The uneARth Festival fills void left by pandemic

by Mick Rhodes |

Over the nine-plus months the coronavirus pandemic has ravaged and now re-ravaged the country, fans of theater, film, art museums and live music have mostly done without.

It’s into this vacuum that Abby Kolodge and Sara Schroerlucke stepped just a few short months ago with an idea for a new kind of art festival designed to both help fill the void and do a little good along the way.

In September they partnered up to create the uneARTh Festival, a multimedia celebration of art from several mediums.

It includes an original film, made up of a compilation of performances by a wide variety of performing artists. These include dance and musical performances, videography and theater. The submissions window closed November 1, and the film is currently being edited and prepared for a livestream showing on Friday, December 4, with a happy hour beginning at 5 p.m. and the film premiering at 6.

The other component of the festival is an art and art services auction and showcase, which will be up at from Friday, November 27 until the film’s December 4 premiere.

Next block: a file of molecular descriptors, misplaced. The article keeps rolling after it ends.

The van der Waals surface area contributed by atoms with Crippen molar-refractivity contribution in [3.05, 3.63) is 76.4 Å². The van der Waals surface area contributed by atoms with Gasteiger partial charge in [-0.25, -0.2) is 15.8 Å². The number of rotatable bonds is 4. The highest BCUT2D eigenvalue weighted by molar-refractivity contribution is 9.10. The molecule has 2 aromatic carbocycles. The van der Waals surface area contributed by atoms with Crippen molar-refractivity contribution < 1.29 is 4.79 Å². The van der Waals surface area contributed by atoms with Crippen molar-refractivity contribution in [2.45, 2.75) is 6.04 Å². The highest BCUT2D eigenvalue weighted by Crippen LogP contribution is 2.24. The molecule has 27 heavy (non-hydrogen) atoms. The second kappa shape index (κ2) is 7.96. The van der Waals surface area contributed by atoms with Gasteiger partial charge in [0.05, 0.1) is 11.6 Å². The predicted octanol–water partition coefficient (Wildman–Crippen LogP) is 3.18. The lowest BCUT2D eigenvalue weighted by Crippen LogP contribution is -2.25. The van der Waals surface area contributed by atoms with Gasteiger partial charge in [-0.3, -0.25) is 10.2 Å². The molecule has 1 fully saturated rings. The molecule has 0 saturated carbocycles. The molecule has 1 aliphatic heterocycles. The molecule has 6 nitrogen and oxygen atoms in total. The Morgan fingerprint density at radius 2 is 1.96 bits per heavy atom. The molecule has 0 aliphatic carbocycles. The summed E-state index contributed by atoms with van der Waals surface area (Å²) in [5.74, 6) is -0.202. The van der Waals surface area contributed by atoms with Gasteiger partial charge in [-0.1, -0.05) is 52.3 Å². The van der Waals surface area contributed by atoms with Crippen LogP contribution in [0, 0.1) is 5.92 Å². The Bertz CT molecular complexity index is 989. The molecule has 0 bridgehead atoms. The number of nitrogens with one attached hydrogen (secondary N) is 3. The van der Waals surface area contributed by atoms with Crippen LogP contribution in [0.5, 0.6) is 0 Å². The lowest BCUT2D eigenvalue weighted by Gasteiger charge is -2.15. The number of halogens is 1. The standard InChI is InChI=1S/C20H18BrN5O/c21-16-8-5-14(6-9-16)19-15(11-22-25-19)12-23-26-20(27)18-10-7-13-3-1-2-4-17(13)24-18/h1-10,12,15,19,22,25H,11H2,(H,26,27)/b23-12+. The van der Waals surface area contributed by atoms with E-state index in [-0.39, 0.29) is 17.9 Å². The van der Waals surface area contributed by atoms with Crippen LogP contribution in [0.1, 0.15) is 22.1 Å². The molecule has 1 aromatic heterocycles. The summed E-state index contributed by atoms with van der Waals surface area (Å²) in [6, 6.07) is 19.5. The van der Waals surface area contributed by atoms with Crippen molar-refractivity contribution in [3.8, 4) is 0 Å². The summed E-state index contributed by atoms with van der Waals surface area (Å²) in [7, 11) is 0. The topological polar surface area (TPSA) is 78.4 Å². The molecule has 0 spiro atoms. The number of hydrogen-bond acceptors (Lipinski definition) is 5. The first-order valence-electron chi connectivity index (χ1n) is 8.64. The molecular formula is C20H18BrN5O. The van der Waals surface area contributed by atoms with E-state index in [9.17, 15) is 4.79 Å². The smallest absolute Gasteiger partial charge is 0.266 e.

At, potential patrons can take in the various artists’ work. The list is certainly diverse, with painters, collage artists, printmakers, jewelers, clothing designers and ceramicists, among others, sharing space.

Tickets to access to the auction and a secure a virtual seat at the film’s premiere are $10 and are available at

The proceeds from the event will be split evenly among participating artists and Climate Resolve, a nonprofit working on climate change in communities most affected by its impacts, Black, indigenous and people of color.

Ms. Kolodge and Ms. Schroerlucke, both 25, graduated from Claremont High School in 2013. Now living in Azusa and Chicago, respectively, the pair thought the time was right to create something that fed into their twin passions of art and climate activism.

It began when Ms. Schroerlucke reached out to her friend across the country and suggested they team up.

“The concept was to bring artists together and use art as a platform for change and for people to start thinking about, ‘Okay, what can we do now with our voices?’” Ms. Kolodge said. “I thought it was a fabulous idea and I told her I was happy to do whatever I could to make it happen with her.”

Ms. Kolodge is a photographer and a 2019 Cal Poly Pomona graduate with a bachelor’s degree in art history. She has previous experience working with artists through her job as a museum associate and exhibition assistant at t       he Claremont Museum of Art.

Ms. Schroerlucke, a dancer who graduated from UC Irvine in 2017 with twin degrees in dance and anthropology, has worked previously with dance and film festivals, and is currently a member of Echo Modern Dance Collective.

They decided at the outset that Ms. Schroerlucke would direct the film festival and Ms. Kolodge would curate the auction. “But we do collaborate on every single thing that we put out,” Ms. Kolodge said.